InsectSense and Wageningen Bioveterinary Research train bees to smell COVID19
InsectSense and Wageningen Bioveterinary Research train bees to smell corona
Start-up InsectSense and Wageningen Bioveterinary Research have trained bees to extend their tongues when they smell the coronavirus. The coronavirus, like other diseases, causes metabolic changes in the body that causes a smell. Bees can be trained within minutes to recognize the scent of samples infected with SARS-CoV-2.
Bees can detect volatiles with a sensitivity of parts per trillion. For example, they find a flower a few kilometres away. Bees, like dogs, can learn to detect volatiles and odors, but with just a few minutes of training.
Sugar water reward
The bees were trained to detect SARS-CoV-2 infected samples in a Pavlovian conditioning method. Each time the bees were exposed to the scent from an infected sample, they received a sugar water solution reward. The bees extended their tongues to collect the sugar water solution. By repeating this action several times, the bees associated the sugar reward with the scent as the stimulus. With this repeated conditioning, soon enough bees started extending their tongues out for the scent alone, with no reward offered as a follow-up. A trained bee can detect an infected sample within a few seconds.
This research was conducted with more than 150 bees at the Biosafety laboratory of Wageningen Bioveterinary Research with different training setups to determine the most optimum training protocol. The samples used in the first experiments were collected from healthy and SARS-CoV-2 infected minks. In the experiments with the mink-samples, several bees indicated very good results and were able to distinguish the infected samples and those from healthy animals with very low numbers of false positives and false negatives. Similar great results were also achieved in later experiments with human samples as well.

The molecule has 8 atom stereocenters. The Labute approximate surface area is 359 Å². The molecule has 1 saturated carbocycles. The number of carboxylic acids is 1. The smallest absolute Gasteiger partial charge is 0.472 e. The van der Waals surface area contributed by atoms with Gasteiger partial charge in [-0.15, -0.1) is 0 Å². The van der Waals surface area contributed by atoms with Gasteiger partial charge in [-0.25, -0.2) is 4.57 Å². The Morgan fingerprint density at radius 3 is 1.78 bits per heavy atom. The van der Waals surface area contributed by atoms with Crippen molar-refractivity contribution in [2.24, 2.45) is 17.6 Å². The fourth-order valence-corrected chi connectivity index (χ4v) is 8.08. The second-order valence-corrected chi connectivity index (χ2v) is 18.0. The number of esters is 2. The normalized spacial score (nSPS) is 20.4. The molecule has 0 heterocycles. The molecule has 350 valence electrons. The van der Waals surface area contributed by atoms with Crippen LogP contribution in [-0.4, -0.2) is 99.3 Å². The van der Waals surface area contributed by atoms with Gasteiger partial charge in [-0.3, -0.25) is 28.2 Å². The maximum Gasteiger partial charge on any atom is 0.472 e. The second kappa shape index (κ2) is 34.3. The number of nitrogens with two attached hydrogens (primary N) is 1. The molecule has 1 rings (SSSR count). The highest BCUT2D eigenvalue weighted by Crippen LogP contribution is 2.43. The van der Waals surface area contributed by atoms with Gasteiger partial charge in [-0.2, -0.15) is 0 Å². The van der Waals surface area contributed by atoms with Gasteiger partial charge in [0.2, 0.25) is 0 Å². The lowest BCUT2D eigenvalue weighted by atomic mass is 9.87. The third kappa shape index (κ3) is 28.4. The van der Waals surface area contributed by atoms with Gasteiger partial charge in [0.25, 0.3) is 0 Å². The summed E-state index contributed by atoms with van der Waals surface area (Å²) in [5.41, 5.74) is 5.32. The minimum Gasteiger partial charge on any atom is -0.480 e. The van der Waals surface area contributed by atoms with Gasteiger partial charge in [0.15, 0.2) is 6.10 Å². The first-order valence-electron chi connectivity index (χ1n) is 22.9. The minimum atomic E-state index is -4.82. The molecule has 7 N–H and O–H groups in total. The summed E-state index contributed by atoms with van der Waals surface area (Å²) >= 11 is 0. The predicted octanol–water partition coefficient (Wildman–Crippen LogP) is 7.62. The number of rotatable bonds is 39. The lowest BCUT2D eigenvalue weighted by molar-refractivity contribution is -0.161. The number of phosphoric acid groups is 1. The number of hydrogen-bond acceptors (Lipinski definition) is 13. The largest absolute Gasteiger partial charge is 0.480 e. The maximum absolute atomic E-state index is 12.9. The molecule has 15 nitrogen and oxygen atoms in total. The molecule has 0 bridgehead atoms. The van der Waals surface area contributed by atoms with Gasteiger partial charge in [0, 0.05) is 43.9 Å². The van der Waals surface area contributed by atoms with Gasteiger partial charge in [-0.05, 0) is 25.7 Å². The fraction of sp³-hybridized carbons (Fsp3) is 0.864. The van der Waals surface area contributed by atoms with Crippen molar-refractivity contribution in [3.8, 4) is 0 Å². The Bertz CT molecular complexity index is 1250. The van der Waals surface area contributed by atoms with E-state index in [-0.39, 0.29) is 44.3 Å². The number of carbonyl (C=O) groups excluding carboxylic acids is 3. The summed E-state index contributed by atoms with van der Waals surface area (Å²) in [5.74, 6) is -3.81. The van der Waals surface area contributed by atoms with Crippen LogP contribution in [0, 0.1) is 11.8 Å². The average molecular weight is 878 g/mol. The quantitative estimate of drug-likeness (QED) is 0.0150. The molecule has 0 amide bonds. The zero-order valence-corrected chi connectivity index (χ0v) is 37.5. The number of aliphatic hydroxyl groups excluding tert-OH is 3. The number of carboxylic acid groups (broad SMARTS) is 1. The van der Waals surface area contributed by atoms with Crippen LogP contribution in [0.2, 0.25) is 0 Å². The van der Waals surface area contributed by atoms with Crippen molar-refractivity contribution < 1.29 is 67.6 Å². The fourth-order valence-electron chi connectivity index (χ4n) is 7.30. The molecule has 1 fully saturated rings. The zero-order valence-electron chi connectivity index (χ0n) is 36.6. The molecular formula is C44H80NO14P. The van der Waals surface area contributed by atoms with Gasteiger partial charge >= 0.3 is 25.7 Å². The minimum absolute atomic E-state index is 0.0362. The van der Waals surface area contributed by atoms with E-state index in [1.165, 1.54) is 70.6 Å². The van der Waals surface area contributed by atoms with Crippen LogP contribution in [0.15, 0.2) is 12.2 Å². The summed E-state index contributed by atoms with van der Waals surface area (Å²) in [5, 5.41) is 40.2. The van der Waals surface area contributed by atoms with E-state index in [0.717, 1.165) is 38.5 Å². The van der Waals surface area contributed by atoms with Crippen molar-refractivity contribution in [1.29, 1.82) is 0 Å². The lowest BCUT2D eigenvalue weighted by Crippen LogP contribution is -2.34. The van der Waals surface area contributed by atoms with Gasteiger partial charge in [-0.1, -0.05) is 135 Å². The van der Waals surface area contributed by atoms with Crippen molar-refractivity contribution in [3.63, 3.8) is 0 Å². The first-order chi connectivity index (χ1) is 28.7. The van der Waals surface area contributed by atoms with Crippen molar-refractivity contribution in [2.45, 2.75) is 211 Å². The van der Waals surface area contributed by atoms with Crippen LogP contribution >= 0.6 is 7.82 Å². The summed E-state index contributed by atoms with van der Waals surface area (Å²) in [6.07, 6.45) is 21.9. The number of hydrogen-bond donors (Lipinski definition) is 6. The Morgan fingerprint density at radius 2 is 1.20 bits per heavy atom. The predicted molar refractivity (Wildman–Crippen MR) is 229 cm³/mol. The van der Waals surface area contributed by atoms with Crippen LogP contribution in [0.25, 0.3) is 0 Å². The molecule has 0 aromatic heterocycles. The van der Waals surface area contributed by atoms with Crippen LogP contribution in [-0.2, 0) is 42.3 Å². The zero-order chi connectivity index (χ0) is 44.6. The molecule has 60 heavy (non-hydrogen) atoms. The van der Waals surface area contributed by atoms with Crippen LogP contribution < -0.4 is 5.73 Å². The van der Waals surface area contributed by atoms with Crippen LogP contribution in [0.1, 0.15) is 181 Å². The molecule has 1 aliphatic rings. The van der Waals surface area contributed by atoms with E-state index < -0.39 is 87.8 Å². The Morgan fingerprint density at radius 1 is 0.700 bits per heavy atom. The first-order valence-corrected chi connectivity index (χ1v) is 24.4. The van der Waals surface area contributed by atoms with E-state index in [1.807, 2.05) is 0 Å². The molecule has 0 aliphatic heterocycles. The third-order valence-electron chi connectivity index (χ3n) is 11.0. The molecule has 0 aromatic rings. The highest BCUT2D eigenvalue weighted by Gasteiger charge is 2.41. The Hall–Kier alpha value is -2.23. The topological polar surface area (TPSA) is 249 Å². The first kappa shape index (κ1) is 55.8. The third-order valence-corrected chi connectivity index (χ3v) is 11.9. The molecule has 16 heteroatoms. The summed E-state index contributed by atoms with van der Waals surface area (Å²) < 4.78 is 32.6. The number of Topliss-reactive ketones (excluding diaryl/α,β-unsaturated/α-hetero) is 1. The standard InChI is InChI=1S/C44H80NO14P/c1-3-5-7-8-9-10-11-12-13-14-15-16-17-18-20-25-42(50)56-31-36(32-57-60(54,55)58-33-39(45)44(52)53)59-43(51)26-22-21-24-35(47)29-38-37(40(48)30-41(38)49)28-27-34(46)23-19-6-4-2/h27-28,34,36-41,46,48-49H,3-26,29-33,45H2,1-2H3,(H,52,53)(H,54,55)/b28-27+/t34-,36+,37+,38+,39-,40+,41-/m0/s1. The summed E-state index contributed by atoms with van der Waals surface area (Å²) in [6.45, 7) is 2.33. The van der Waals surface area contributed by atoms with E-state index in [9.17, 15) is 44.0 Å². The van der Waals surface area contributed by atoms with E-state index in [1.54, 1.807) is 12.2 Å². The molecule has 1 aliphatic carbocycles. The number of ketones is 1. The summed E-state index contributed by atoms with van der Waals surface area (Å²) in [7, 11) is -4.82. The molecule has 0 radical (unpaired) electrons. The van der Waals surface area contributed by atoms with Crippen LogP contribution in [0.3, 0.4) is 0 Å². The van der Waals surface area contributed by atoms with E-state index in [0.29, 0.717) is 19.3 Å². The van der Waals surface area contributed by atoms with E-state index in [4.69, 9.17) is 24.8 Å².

In this project, scientists from the Laboratory of Entomology of Wageningen University and Université Paul Sabatier in Toulouse (France), supported the start-up with scientific advice.
The next step is to work on the scalability of this approach. Bees are globally accessible, so the only thing people need is a machine to be able to train bees. InsectSense already has developed the prototypes of a machine that can automatically train multiple bees simultaneously and a biosensor that deploys the trained bees for diagnosis. This technology, ‘BeeSense’, can be a very effective diagnostic system for low-income countries that face challenges in accessing infrastructure and high-tech technologies
Biochip and machine learning
Apart from this technology, InsectSense is also now working with scientists from Wageningen University & Research on ‘LumiNose technology’, a biochip that involves using insect genes which can be applied for accurate detection of volatile substances. The technology is further integrated with machine learning technology for fingerprinting volatiles. This technology will test rapidly and will be non-invasive, cost-effective and highly accurate, and can even recognize the severity of a disease.
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